Interesting Food - Cheese (Make sure you're not eating before you read this)

Casu marzu (also called casu modde, casu cundhídu in Sardinian dialects, or in Italian formaggio marcio) is a traditional Sardinian sheep's milk cheese. But, I hear you asking, what makes it interesting? Well it's notable for being riddled with maggots.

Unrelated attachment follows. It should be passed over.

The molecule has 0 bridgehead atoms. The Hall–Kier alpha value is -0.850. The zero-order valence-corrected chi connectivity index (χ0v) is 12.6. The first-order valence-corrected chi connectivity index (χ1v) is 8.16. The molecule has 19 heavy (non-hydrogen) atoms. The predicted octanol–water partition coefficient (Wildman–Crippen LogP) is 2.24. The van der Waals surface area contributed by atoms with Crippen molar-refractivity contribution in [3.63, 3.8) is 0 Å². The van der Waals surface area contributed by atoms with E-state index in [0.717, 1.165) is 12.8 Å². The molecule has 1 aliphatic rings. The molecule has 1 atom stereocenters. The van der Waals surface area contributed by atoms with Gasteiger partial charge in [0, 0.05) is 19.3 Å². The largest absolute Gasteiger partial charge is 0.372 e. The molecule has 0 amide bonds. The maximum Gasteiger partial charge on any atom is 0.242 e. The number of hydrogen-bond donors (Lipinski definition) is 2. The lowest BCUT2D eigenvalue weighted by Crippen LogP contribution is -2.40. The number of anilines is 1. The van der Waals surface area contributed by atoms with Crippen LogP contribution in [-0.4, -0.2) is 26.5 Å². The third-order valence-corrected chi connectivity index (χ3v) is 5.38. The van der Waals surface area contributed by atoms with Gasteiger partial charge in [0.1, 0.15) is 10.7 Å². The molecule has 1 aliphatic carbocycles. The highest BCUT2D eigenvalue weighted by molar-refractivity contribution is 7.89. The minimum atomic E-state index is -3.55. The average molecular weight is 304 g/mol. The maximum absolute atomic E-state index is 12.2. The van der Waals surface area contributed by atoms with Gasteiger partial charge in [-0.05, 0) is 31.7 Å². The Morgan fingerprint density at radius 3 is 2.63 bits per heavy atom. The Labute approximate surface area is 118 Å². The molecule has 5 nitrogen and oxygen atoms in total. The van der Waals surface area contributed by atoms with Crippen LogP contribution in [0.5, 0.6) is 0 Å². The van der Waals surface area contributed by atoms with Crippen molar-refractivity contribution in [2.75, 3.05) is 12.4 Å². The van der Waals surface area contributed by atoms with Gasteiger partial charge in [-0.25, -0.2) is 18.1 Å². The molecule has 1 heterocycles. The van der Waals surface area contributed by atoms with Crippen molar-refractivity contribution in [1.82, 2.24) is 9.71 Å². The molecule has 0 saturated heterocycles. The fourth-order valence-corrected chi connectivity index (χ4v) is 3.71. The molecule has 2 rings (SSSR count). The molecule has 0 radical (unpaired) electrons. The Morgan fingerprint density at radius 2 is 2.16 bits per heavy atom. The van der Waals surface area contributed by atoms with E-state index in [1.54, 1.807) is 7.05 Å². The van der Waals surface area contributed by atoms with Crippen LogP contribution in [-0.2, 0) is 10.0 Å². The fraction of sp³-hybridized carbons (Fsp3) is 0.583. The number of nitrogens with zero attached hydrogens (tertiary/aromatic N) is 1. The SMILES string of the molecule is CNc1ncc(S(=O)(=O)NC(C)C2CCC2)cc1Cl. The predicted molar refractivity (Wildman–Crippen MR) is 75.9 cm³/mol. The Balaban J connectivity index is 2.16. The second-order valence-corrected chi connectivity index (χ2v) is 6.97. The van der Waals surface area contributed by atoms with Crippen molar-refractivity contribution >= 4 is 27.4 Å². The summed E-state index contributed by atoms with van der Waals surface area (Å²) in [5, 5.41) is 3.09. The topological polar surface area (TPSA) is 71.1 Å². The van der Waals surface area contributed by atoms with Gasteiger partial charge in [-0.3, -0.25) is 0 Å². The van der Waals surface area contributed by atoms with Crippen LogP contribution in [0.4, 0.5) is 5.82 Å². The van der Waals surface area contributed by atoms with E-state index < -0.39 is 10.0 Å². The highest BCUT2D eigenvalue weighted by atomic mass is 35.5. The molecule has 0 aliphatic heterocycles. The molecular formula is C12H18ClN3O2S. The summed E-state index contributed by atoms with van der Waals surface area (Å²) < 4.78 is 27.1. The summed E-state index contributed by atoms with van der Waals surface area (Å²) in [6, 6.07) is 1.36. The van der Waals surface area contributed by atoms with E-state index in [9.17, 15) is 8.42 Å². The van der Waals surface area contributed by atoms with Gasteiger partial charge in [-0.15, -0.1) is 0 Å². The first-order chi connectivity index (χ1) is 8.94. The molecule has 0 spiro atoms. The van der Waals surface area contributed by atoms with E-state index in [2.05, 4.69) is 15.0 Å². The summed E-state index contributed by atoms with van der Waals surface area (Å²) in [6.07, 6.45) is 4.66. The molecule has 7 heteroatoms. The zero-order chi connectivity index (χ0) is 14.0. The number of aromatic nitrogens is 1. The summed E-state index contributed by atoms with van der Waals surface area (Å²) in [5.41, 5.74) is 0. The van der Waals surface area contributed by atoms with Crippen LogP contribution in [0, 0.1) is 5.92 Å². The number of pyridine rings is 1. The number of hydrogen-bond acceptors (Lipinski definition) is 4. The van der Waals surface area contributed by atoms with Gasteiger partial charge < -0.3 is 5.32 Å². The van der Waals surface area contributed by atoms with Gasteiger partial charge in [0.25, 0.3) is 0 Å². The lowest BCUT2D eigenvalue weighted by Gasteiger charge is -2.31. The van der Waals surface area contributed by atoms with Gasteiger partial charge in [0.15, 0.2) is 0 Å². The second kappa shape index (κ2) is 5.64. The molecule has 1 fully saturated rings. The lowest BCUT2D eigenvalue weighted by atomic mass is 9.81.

(It's name literally means "rotten cheese" in Sardinian, and the cheese is known colloquially as maggot cheese. Derived from Pecorino, Casu marzu goes beyond typical fermentation to a stage most would consider rotten. This decomposition is brought about by the digestive action of the larvae of the cheese fly Piophila casei. The larvae are deliberately introduced to the cheese, promoting an advanced level of fermentation and breaking down of the cheese's fats. The texture of the cheese becomes very soft - well it would, wouldn't it - with some liquid (called lagrima, from the Sardinian for "tears") seeping out. The larvae themselves appear as translucent white worms, about 8 millimetres (0.3 in) long. When disturbed, the larvae can launch themselves for distances up to 15 centimetres (6 in). Some people clear the larvae from the cheese before consuming; others do not.)